If we were studying invertebrate zoology about 75 years ago this lecture would be about the Phylum Radiata and it would have included one other taxon, the Echinodermata. At that time radial symmetry was considered one of the most important physical characters used to group animals and the phylum designation for animals is testimony to that. All of this was based on the assumption that the first animals in the primordial oceans were surrounded by single celled photosynthetic unicellular organisms on which they fed. There would have been a distinct advantage for radial symmetry
Our oceans are filled with an amazing variety of little pelagic beasts and swimming among them are many with bilateral symmetry including one that was to be identified as the larval stage of the echinoderms. Well to make a long story short that was the end of the Radiata and the birth of the Phylum Coelenterata with the Cnidaria and Ctenophora as subphyla. To shorten the story even further the phylum designation Coelenterata has been dropped and each of the subphyla have been raised to Phyla.
Cnidarinas were one of the phyla that we examined closely in BIO2125; it was one of the few phlya in that course that we studied to the level of class. Certain things should come to mind when we revisit these old friends;
New to us this year is the question of how the the Cnidarians fit into the evolutionary scheme of the metazoans. In particular which is the ancestral form of the phylum, the medusa or the polyp? Some would suggest that the medusa, because it is radially symmetric and how it produces the gametes both suggest that these are primitive characteristics. Others would disagree citing the biradial symmtery of the anthozoa and the number and types of cnidocytes that they have.
Ctenophora are a new radially symmetric taxon for us to study and because it was historically included in the now defunct Radiata and Coelenterata phyla it has have always been assumed that the Ctenophora and Cnidaria are closely related to each other. These amazing little beasts swim through the oceans with a pair of tentacle dragging behind them capturing prey using their unique colloblast cells. The octaradially arranged ctene, formed by the fusion of cilia, propel them through the oceans where their unique bioluminescence allows potential mates to find each other.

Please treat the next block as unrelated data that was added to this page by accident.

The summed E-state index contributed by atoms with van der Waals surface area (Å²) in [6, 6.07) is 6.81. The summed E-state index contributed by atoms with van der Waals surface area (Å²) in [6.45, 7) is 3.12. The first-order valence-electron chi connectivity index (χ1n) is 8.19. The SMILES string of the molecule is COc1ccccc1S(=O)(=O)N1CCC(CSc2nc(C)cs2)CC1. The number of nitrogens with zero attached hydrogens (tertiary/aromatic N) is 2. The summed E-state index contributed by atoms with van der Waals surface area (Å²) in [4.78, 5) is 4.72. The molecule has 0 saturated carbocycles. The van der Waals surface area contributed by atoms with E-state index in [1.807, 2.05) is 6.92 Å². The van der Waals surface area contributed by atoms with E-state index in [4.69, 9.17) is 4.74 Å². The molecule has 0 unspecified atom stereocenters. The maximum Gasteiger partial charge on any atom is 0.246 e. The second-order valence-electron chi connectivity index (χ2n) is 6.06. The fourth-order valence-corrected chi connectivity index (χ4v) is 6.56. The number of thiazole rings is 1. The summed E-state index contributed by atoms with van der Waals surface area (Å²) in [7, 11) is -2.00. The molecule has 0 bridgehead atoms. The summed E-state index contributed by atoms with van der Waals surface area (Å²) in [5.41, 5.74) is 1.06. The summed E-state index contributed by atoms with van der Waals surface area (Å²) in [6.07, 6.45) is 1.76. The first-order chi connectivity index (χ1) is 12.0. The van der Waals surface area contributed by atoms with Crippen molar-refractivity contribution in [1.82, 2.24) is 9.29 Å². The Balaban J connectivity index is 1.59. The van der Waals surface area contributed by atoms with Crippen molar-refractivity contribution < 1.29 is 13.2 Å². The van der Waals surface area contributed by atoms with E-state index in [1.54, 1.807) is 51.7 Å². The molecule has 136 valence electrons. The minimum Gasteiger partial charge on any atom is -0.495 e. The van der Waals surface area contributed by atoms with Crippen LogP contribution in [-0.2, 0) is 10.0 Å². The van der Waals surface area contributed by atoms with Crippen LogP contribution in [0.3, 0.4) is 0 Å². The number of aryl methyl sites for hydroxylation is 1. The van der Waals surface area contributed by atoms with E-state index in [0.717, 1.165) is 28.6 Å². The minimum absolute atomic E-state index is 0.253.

But there are a number of ctenophoran characteristics that raise some questions about just how closely they are related to the Cnidaria. We've already mentioned cilia compared to the monciliate condition of the Cnidaria. In addition to this is a complete alimentary tract, apparently mesodermal muscle in the retractable tentacles and a very distinct biradial symmetry. Some believe that ctenophorans represent a radial experiment from a ciliate metazoan ancestor making the Cnidarians another evolutionary dead-end. Others believe that the culmination of the shift from radial to biradial culminates is the Ctenophora.
(updates are in red,
BIO3334 Alternation of generations, Apical organs. Athecate, Blastostyle, Cnidoblast, Coenosarc, Colloblast cells, Comb plates, Comb rows, Complete septa, Contractile hypothesis, Ctene, Dactylozooids, Dimorphic life cycle, Exumbrella, Gastric pouches, Gonophores, Hydranth, Hydrocalus, Hydrorizia, Incomplete septa, Interstitial cells, Manubrium, Myoneme, Osmotic hypothesis, Pedal disk, Pedal laceration, Perisarc, Pneumatophore, Ptychocysts, Radial canals, Retractor muscles, Rhopalium, Ring canals, Spirocyst, Statolith, Subumbrella, Tension hypothesis, Thecate, Trilobed mesenterial filaments, Velum.
*Not all of the lecture slides may be presented in class! This handout is in the Adobe Acrobat PDF format. Use this link to get a copy of the Acrobat Reader from Adobe (It's free!)
(Log into your Digital Diversity eBook before using these links)
Radiata/Coelenterata (Cnidaria and Ctenophora
Websites you might find interesting
© Jon G. Houseman. Permission required to reproduce or display this material